Originally published on That Moment In

The Last House on the Left is  1972 horror film about two teenage girls who head to a rock concert for one’s birthday, then kidnapped and brutalized by a gang of psychotic convicts.

Leaving an audience shocked, horrified and disgusted by the scenes they are witnessing is one way to ensure a film forever has a place in the history of cinema, and also the history of the audience’s memory. Wes Craven is most popularly known for his horror film A Nightmare on Elm Street, which is considered a classic, that although is scary, doesn’t quite sit into the controversial or boundary pushing circle. Why? Because it only brandishes traditional horror tropes, and doesn’t venture into topics that have always been deemed a reason to incite discussion amongst fans and critics. However, Craven did also create a film that became notorious for being extreme … The Last House on the Left.

The film was released in 1972, and follows two friends as they go to a rock concert in the city. When they try to buy some marijuana, they become entrapped in a deadly situation as they’re held in an apartment by a group of men and a woman, who have no plans to party with them unless it involves depravity. They bound the two girls and take them into the woods where they brutally gang rape them repeatedly, and abuse them violently until both are murdered and left to never be found. After the barbarous attack, they stop by a home which happens to be the family home of one of the girls. The parents soon realise that this gang have done something awful to their daughter, which is confirmed by the fact one of them is wearing their daughter’s necklace. From here, both parents decide to commit a bloody revenge on those who murdered their daughter and her friend; and their revenge holds nothing back…

For most people that have ever seen The Last House on the Left, they will tell you that it’s a bleak film one that poses nothing other than brutality and a test in endurance of watching atrocities. Seeing these two girls be raped and tortured with no hope on the horizon for either of them leaves the audience with an immoral feeling in their stomach, but what is it about The Last House on the Left that really leaves people feeling uncomfortable? Especially when we’ve already covered other films that are far more provocative? The particular moment (or moments as is the case with this film) that really plays on our minds and pushes our boundaries are those including rape. As a female myself, it’s never going to be a topic that I can say I feel “comfortable” with, however it’s something that needs to be addressed when looking at why this film is particularly difficult to watch. Craven would have known when approaching this issue that it would have caused controversy and put his film in a negative light, however, he aims to redeem the movie with his use of revenge, which is carried out by the parents of one the girls, and for us, it always feels satisfying seeing the sickening monsters of a movie treated to acts that are just as horrific. Yet even with this counteraction through the film, it still doesn’t take away the feeling we are subjected to when watching scenes of extreme rape – something that many other films use in their storytelling to poke the audience and get them to feel things they might not be so comfortable with.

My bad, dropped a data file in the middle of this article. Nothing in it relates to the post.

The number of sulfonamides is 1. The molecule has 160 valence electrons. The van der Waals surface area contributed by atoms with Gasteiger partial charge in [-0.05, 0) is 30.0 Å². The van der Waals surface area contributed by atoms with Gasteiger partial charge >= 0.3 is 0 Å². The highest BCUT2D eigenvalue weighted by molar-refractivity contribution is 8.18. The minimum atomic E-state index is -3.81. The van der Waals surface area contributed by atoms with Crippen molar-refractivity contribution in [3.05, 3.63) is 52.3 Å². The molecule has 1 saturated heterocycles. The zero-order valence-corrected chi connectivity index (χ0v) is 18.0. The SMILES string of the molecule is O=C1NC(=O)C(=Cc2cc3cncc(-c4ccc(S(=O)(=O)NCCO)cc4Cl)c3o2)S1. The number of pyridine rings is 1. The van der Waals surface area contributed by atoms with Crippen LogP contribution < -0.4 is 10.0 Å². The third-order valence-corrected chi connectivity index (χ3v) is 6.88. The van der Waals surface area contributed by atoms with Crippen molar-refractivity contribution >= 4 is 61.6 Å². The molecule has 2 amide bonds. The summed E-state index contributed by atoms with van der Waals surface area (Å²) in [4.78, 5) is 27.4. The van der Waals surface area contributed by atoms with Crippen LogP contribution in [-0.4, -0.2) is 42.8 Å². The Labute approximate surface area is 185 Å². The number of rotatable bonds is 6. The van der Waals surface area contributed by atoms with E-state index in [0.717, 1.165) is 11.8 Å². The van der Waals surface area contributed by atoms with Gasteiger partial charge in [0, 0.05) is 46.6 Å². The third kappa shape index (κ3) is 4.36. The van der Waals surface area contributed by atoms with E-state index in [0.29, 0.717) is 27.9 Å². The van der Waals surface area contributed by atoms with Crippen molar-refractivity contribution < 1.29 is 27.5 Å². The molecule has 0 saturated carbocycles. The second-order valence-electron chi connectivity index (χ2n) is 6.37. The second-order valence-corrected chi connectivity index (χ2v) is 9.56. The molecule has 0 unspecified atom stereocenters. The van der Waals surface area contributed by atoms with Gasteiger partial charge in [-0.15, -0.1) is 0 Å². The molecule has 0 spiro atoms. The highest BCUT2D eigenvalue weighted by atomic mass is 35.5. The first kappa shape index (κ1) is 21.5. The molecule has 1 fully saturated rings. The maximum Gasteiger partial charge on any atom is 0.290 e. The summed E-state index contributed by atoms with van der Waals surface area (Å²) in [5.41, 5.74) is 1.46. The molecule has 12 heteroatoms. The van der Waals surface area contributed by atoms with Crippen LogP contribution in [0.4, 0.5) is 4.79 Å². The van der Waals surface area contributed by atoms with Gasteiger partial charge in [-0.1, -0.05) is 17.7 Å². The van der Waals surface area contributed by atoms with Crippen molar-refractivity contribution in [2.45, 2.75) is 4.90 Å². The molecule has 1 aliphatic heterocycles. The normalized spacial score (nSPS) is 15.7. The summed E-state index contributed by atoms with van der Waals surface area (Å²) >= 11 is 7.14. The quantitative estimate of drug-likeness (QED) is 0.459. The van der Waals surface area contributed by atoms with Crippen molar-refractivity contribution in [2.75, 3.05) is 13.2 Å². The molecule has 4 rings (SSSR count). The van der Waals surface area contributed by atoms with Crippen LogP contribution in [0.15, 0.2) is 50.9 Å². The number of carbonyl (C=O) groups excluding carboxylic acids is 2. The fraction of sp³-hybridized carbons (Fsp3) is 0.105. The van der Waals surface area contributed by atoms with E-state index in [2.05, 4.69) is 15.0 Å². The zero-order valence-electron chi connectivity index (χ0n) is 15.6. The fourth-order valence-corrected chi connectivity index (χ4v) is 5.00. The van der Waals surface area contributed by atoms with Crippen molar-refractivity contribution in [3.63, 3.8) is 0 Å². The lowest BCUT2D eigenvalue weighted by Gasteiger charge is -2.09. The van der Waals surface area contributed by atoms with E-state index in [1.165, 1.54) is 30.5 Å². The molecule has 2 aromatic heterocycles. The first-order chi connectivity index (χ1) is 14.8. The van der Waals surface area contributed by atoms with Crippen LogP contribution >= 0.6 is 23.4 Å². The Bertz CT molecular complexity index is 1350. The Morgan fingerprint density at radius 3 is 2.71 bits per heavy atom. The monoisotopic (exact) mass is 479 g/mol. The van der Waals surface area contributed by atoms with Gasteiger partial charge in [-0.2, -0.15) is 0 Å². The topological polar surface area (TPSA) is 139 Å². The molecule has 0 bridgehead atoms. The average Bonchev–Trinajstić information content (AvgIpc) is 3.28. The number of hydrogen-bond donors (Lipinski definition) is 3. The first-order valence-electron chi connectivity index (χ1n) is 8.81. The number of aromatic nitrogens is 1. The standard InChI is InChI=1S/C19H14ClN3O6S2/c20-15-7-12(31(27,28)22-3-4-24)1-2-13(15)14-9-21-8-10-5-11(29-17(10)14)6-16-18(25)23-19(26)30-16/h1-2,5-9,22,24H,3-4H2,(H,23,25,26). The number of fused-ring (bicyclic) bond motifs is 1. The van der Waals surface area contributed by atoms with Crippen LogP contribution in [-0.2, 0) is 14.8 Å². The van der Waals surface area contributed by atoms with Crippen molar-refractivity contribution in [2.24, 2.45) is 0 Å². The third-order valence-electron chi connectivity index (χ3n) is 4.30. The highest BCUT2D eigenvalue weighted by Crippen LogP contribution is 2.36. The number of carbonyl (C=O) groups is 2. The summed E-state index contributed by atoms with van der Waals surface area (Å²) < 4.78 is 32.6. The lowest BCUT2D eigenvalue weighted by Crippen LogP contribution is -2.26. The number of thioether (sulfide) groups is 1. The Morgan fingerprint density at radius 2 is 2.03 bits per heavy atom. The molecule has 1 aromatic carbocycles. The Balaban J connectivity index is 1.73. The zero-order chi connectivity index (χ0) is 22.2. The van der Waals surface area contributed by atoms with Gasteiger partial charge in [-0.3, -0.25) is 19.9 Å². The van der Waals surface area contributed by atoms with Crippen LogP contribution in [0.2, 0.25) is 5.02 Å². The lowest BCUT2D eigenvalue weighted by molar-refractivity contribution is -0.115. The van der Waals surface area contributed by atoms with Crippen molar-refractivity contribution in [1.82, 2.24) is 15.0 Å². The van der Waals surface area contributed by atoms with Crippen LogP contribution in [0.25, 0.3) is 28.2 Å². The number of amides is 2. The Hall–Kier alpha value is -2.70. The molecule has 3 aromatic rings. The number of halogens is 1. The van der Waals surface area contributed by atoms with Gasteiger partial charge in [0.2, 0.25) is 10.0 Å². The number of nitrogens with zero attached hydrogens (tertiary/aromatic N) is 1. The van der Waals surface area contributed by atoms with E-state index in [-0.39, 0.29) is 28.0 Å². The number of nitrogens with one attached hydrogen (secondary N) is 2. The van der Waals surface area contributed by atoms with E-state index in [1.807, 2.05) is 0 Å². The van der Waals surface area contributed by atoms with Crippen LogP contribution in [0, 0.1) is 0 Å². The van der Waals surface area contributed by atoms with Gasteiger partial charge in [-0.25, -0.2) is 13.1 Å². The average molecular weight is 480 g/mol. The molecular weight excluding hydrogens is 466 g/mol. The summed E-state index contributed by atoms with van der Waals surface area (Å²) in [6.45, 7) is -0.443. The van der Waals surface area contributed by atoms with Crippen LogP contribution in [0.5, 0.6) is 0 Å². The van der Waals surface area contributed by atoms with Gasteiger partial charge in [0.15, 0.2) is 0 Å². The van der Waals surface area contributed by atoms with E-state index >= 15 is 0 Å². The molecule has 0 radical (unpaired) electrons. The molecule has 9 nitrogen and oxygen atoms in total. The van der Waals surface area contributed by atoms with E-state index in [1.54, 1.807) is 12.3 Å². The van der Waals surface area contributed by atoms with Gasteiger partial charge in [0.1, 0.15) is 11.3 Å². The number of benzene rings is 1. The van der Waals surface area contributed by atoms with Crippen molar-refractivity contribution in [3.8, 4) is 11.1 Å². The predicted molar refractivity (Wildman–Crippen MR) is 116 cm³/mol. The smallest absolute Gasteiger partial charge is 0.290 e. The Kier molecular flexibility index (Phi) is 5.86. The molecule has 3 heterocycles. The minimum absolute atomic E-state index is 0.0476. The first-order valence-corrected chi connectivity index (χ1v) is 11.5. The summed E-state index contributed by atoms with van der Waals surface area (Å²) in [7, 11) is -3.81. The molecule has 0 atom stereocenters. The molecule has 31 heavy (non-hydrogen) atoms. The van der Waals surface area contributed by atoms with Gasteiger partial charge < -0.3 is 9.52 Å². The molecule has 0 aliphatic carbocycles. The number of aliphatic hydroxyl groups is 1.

Another film that uses this style to invoke moral sensibility is Irreversible, which features a 9-minute long rape scene that leaves a bitter taste well after it’s over. Certain titles feature these tests of endurance for many reasons, often being that they are the sole reason for the rest of the film to exist, and therefore the plot needs the audience to see something brutal and horrific to help understand what follows. In Irreversible, the rape scene is a pivotal moment, one that gives motivation for the unrelenting violence that opens the story, and therefore means the audience must see something that pushes them beyond comprehension, into a bleak state of mind in order to better understand what these characters do in the aftermath.

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